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Russia Reviews Sentence of Tortured Opposition Activist

Constitutional Court Questions Ildar Dadin's Sentence And Softens Controversial Protest Law

Grani.ru / YouTube

Ildar Dadin has become a symbol of the Russian prison system's cruelty.

In December 2015, the opposition activist became the first Russian to be convicted under Article 212.1. The controversial law, approved by Putin in 2014, effectively bans all forms of public dissent that have not been sanctioned by Russian authorities.

Dadin participated in five rallies held between August 2014 and January 2015. For this, he was sentenced under the new laws to 2.5 years in an Arctic prison colony.

But Dadin's treatment in prison has shocked Russia. In November 2016, his wife received a letter smuggled out of the Karelian prison by his lawyer.

In the letter addressed to his wife, Dadin describes the forms of torture he says he endured inside the labour camp. He alleges he was hung by his handcuffed wrists, threatened with rape and death, and beaten by a dozen guards at once.

“I am not afraid of dying,” he wrote to his wife. “I'm most afraid of not being able to tolerate the torture.”

Surprisingly, the story of Dadin's case was picked up by state-controlled media. Spontaneous protests erupted outside the Justice Ministry in Moscow. The Kremlin was forced to comment on the case.

Soon, other prisoners had confirmed Dadin's torture.

The prison service denied wrongdoing but with pressure mounting both outside and within Russia, authorities were forced to act.

Russia's prison right's commissioner traveled to Karelia and posted a picture on Instagram with Dadin (the activist’s supporters were suspicious because Dadin’s face was not visible in the photograph).

Shortly after the meeting, Dadin was transferred to another prison colony in Russia's Far East.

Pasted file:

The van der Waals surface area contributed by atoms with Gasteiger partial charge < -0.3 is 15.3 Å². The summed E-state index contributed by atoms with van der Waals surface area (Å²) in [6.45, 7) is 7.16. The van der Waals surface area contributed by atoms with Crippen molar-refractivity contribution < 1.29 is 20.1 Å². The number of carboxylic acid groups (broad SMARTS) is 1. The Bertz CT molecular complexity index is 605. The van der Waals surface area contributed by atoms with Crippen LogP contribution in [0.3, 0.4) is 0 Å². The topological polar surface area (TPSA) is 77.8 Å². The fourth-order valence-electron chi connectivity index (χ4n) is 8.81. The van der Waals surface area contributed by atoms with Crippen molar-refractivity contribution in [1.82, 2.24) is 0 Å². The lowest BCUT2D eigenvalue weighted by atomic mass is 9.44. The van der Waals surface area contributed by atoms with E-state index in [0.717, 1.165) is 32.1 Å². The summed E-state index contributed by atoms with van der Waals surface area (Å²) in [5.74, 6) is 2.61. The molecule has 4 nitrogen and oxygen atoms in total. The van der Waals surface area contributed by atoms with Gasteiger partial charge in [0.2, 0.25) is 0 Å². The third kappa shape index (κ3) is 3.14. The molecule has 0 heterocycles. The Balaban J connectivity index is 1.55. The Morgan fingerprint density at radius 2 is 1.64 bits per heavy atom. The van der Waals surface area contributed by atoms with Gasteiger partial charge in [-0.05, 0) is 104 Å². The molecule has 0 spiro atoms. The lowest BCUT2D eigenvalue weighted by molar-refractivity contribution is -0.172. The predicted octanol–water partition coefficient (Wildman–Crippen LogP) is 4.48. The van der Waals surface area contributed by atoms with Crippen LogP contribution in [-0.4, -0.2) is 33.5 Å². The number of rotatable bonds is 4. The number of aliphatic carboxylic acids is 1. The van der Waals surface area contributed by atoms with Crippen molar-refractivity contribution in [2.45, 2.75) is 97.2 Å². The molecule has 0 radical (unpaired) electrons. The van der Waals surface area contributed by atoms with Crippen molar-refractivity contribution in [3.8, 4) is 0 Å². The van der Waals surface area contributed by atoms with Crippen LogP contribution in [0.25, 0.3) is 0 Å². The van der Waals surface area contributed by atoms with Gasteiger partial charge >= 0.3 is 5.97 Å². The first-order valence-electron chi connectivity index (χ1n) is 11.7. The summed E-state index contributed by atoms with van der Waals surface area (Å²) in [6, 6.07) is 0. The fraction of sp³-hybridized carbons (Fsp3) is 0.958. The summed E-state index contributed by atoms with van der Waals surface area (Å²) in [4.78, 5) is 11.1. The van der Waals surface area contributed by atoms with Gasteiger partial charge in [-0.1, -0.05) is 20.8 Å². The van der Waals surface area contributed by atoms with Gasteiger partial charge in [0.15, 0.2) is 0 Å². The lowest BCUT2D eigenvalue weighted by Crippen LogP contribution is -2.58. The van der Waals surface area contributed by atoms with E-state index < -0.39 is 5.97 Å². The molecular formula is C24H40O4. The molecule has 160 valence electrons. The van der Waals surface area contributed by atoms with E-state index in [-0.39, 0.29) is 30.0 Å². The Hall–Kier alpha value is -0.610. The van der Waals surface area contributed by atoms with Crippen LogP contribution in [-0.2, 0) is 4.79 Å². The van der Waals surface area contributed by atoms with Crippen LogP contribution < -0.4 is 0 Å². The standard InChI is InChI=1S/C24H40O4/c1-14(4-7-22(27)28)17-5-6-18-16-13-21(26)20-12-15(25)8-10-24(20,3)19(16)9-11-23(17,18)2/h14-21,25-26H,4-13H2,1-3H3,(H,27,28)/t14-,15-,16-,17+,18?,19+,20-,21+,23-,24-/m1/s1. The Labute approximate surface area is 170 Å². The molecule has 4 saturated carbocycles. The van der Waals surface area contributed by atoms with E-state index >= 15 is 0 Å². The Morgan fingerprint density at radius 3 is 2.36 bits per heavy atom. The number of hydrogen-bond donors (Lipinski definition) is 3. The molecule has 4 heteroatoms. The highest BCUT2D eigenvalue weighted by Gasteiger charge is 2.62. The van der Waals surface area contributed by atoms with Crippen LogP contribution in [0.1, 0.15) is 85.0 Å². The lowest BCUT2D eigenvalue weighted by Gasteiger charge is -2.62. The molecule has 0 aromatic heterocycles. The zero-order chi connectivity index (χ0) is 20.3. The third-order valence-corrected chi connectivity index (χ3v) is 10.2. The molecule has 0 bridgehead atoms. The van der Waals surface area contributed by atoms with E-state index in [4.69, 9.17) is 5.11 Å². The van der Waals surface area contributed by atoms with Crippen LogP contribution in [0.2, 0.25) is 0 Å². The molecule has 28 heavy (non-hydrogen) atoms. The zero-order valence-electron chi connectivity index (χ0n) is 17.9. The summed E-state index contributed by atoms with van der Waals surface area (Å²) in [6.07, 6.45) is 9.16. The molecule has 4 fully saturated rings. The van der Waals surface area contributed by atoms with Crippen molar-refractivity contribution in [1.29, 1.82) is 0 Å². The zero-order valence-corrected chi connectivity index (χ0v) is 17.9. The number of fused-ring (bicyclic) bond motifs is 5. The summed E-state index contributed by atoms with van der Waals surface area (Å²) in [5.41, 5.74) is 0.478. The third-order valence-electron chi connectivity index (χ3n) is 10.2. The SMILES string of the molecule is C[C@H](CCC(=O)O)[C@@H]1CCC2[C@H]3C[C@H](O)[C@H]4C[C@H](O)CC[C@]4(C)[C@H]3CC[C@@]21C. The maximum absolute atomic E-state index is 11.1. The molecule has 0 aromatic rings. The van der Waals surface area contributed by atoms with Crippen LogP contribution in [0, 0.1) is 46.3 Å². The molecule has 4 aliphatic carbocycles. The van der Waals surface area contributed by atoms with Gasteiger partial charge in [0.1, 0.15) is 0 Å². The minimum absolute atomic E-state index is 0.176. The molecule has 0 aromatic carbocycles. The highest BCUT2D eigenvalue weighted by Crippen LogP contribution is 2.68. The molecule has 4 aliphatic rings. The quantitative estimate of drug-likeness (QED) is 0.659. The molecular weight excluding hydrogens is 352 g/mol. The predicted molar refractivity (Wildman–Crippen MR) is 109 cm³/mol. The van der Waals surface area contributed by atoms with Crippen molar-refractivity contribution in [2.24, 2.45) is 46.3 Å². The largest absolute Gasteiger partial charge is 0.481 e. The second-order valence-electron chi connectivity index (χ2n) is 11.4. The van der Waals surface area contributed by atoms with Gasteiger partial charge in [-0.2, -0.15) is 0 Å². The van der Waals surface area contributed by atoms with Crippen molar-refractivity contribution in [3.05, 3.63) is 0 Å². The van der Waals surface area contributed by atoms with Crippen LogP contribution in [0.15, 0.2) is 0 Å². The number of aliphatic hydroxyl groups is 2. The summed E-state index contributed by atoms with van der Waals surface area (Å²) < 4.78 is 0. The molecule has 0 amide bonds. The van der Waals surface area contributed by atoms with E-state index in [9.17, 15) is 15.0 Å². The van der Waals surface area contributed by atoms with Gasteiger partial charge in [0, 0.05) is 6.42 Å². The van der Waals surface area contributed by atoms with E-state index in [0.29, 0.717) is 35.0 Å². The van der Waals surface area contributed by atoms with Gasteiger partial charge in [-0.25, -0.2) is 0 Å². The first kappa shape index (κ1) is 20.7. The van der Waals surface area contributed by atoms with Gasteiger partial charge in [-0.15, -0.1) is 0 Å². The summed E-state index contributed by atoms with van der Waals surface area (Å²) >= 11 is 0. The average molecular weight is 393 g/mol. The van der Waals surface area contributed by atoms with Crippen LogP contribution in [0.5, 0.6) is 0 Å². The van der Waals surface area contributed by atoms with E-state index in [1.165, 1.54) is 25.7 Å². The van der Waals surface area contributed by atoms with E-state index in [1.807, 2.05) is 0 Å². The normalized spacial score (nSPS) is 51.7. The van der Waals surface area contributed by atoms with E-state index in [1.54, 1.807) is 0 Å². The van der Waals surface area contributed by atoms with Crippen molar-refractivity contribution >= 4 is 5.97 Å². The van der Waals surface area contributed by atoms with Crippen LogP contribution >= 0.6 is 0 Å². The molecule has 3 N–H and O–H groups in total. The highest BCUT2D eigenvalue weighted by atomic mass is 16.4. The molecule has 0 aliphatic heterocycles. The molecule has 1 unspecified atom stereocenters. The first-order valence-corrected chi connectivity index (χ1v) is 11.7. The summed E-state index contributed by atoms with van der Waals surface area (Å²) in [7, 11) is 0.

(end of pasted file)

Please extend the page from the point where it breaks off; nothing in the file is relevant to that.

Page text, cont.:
His lawyer appealed to Russia's Constitutional Court to review the legality of his initial arrest. In his review application, Dadin asked the Moscow court to recognize that the law which sent him to jail violated his right to public assembly, as guaranteed by the Russian Constitution.

Unexpectedly, there was good news.

On Friday, the court ruled that Dadin's verdict was enforced with violations and that it should be reviewed. His lawyer says he now expects the case against Dadin to be overturned when it is reviewed by the Supreme Court.

But the court also ruled that the controversial Article 212.1 is constitutionally legal and should remain in place. Under the law, Russians who violate protest rules at least three times within 180 days can be fined up to 1 million rubles or sent to prison for up to five years. According to the prosecutor, the right to hold peaceful protests as guaranteed by the constitution cannot be absolute.

The court also found that the law should be amended, ruling that a person should only be convicted with this law if he "poses a threat to the public" and if the protest is disorderly. It is unclear, what a person has to do in order to be exempted from the law.

While today’s outcome was positive for the activist's family, the number of Dadins in Russia is likely to grow.

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